This article is part of our special report Putting due diligence at the heart of sustainable business.
The European Commission is set to propose legislation making it compulsory for companies to ensure that their supply chains are free of human rights and environmental abuse and corruption. And the direction of the debate among national and EU lawmakers, and among companies, is only going one way, says MEP Heidi Hautala.
Nearly ten years after the Commission promised an action plan on business and human rights, the EU is on the brink of passing legislation requiring companies to be strict about ethical aspects of their business.
Last week, the European Parliament adopted a report by Socialist lawmaker Lara Wolters setting out its demands for the law which Justice Commissioner Didier Reynders has promised to table by the end of June.
“The Wolters report sent a good signal,” said Hautala, who is the Green group’s spokesperson on due diligence and human rights reporting and founder of the Parliament’s working group for Responsible Business Conduct.
She praised Wolters’ for “a tremendously good job” on the file.
“It contains all the essential elements that I believe need to be in this legislation,” Hautala told EURACTIV, noting that the EU now has a chance to set the international standard for due diligence reporting.
“I’ve heard many people say that ‘We’ve had a GDPR Brussels moment and maybe we will have a due diligence Brussels moment’. Companies from all over the world that want to operate in the EU internal market will have to adapt to these due diligence requirements. There is a grand scheme ahead of us,” she said.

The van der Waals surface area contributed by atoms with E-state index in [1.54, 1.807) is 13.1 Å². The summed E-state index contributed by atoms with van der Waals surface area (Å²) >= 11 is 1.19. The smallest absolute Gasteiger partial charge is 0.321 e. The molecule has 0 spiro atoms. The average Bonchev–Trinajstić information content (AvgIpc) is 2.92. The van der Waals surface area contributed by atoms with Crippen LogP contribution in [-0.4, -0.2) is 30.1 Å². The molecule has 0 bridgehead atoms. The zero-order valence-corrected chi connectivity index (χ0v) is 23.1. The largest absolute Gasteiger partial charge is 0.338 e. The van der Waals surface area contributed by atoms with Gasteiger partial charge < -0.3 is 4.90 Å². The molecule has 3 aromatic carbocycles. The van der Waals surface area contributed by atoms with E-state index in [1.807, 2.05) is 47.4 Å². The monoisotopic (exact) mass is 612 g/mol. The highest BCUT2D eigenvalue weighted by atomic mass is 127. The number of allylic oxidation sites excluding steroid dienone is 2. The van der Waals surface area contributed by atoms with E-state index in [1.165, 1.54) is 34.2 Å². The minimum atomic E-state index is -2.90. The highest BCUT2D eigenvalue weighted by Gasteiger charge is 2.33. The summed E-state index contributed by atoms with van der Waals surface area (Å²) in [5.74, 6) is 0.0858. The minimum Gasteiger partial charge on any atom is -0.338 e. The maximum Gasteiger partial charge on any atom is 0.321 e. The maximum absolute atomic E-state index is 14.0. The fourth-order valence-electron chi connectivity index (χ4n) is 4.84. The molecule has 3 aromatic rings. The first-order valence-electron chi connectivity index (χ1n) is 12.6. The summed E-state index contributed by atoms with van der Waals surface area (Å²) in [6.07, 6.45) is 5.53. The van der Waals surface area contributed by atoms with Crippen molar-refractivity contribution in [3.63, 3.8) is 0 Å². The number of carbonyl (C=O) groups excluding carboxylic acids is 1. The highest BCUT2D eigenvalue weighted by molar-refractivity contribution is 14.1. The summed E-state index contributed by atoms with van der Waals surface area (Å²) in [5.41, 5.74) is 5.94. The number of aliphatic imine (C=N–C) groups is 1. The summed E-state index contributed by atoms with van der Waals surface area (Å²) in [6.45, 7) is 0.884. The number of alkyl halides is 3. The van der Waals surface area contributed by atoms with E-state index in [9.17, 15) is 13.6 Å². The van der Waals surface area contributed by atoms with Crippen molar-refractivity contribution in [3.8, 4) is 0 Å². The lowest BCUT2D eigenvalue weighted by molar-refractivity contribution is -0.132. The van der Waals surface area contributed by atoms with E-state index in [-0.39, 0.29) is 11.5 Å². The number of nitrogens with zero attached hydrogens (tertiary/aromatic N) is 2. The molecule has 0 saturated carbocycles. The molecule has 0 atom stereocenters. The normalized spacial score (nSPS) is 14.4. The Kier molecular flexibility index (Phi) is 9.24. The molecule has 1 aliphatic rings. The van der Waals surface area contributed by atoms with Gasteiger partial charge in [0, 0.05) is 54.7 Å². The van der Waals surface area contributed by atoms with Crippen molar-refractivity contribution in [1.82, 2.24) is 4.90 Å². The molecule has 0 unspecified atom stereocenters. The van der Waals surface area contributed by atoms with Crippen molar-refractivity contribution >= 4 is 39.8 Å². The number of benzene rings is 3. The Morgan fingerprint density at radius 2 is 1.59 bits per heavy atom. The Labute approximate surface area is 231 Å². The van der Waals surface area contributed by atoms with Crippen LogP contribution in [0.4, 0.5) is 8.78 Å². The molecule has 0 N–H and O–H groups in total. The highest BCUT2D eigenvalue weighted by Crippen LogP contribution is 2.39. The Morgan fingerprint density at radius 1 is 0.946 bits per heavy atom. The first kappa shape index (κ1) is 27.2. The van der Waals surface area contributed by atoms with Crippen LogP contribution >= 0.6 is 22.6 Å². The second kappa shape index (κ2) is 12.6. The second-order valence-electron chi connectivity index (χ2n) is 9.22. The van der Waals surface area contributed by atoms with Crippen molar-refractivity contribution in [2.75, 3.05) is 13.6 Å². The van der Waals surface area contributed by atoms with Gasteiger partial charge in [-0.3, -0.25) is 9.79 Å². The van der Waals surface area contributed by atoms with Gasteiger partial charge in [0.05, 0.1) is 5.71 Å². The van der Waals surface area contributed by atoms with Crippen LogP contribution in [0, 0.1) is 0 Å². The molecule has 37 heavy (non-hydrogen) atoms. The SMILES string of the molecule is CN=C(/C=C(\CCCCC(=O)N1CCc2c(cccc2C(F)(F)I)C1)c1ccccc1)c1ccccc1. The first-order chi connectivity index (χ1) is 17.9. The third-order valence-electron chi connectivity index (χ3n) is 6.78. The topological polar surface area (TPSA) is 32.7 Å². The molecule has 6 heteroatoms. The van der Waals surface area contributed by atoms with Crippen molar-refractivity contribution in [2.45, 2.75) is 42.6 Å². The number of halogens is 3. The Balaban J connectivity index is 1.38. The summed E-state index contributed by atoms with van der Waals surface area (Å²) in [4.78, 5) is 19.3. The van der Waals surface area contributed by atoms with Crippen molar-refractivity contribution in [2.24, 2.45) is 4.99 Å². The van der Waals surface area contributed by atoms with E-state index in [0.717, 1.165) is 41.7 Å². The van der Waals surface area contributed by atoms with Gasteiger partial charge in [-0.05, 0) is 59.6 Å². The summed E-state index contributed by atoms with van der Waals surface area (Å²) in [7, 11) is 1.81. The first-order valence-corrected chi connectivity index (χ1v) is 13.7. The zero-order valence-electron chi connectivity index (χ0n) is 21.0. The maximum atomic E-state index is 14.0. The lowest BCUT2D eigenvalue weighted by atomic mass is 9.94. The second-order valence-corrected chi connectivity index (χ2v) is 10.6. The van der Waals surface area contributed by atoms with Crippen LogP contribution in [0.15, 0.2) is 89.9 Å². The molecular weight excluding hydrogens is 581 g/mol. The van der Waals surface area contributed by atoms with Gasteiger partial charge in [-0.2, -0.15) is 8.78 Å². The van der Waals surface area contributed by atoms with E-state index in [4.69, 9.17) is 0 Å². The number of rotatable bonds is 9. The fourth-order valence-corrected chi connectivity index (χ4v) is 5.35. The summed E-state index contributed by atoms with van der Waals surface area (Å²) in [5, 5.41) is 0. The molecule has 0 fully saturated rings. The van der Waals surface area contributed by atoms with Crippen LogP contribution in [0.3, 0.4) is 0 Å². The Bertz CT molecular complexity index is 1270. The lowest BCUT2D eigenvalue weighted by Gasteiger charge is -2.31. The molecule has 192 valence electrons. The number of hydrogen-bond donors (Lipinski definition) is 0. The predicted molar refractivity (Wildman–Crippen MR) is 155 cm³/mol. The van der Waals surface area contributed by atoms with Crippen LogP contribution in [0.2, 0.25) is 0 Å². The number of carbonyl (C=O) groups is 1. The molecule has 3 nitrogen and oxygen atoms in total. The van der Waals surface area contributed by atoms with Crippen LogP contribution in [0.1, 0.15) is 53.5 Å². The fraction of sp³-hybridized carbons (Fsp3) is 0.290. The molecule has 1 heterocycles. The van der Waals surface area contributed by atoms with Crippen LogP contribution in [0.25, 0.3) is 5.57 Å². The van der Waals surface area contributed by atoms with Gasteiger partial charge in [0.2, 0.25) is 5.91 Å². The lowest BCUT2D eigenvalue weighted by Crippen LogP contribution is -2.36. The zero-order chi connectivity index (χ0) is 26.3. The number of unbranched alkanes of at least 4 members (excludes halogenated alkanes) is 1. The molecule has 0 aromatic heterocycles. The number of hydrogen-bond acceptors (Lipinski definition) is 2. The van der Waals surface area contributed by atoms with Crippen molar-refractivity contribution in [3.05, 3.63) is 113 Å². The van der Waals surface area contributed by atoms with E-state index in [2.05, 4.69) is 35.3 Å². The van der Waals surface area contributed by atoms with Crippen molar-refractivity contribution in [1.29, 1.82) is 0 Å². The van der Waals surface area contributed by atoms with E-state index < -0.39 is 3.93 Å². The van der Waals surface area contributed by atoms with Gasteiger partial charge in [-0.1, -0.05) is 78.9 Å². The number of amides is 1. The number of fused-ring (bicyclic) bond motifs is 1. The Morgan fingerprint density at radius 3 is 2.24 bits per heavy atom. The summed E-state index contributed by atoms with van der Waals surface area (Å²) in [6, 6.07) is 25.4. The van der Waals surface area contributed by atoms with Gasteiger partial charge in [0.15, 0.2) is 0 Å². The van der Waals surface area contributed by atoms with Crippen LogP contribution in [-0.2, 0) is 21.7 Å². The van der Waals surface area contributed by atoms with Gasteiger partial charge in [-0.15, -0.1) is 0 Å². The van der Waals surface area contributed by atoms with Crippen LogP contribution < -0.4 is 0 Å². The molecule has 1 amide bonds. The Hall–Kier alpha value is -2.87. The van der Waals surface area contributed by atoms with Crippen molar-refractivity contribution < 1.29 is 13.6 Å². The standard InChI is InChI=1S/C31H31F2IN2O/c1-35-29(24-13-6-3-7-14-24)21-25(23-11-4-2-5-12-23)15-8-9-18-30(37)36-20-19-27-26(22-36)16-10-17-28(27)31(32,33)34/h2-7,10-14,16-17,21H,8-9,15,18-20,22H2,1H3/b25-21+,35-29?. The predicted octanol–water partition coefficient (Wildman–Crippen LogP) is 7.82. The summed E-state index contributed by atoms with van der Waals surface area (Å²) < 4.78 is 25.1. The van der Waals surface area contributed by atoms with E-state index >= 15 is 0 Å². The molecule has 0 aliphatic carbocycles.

Hautala also pointed to the review of the non-financial reporting directive currently being overseen by Financial Services Commissioner Mairead McGuiness.
“Our thinking has evolved over the last few years. Now it is understood that non-financial reporting means sustainability, covering social, environmental and governance, and needs to be put on the same level as financial reporting and accounting,” she said.
One of the dynamics on due diligence in recent years has been the growing number of companies calling for due diligence laws.
“I’m aware that some business associations are still sceptical,” Hautala said but added that “we see that many companies are now saying that they need a level playing field”.
“They need European regulations because there has been a mushrooming of different national standards,” said Hautala, pointing to laws in the Netherlands, UK and France, while the German government is also preparing national legislation.
“Companies say that we need a market-wide regulation, and the second aspect of the level playing field is that they don’t want to be outcompeted by irresponsible companies.”
Hautala pointed to the growth of sustainable fashion and to the cocoa industry, where there have been recent cases of former child labour cocoa workers in West Africa taking the companies to court.
“Companies are realising that the accountability will be there and that they had better be proactive,” she remarked.
Scope and liability questions